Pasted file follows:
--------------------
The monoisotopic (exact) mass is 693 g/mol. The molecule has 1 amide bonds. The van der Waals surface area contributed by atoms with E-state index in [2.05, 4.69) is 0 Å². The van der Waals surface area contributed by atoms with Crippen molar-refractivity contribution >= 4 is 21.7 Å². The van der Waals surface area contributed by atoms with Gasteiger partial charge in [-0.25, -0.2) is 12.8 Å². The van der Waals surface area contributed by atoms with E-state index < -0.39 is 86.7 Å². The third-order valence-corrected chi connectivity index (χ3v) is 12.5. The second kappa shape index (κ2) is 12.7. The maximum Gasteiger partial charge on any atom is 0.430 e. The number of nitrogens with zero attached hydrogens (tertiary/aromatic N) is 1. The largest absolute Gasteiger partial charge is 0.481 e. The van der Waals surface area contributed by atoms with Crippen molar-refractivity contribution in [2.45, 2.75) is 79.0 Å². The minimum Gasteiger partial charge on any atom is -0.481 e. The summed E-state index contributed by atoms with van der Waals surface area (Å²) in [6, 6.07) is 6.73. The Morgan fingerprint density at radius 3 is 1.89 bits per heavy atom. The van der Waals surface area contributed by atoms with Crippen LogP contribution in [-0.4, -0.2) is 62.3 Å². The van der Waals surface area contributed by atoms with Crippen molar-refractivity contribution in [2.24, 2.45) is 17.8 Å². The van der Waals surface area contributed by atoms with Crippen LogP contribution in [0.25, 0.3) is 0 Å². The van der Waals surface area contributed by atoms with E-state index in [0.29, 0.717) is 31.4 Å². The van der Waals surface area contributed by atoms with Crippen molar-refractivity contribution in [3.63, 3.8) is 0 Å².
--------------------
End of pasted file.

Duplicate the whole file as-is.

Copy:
The monoisotopic (exact) mass is 693 g/mol. The molecule has 1 amide bonds. The van der Waals surface area contributed by atoms with E-state index in [2.05, 4.69) is 0 Å². The van der Waals surface area contributed by atoms with Crippen molar-refractivity contribution >= 4 is 21.7 Å². The van der Waals surface area contributed by atoms with Gasteiger partial charge in [-0.25, -0.2) is 12.8 Å². The van der Waals surface area contributed by atoms with E-state index < -0.39 is 86.7 Å². The third-order valence-corrected chi connectivity index (χ3v) is 12.5. The second kappa shape index (κ2) is 12.7. The maximum Gasteiger partial charge on any atom is 0.430 e. The number of nitrogens with zero attached hydrogens (tertiary/aromatic N) is 1. The largest absolute Gasteiger partial charge is 0.481 e. The van der Waals surface area contributed by atoms with Crippen molar-refractivity contribution in [2.45, 2.75) is 79.0 Å². The minimum Gasteiger partial charge on any atom is -0.481 e. The summed E-state index contributed by atoms with van der Waals surface area (Å²) in [6, 6.07) is 6.73. The Morgan fingerprint density at radius 3 is 1.89 bits per heavy atom. The van der Waals surface area contributed by atoms with Crippen LogP contribution in [-0.4, -0.2) is 62.3 Å². The van der Waals surface area contributed by atoms with Crippen molar-refractivity contribution in [2.24, 2.45) is 17.8 Å². The van der Waals surface area contributed by atoms with Crippen LogP contribution in [0.25, 0.3) is 0 Å². The van der Waals surface area contributed by atoms with E-state index in [0.29, 0.717) is 31.4 Å². The van der Waals surface area contributed by atoms with Crippen molar-refractivity contribution in [3.63, 3.8) is 0 Å².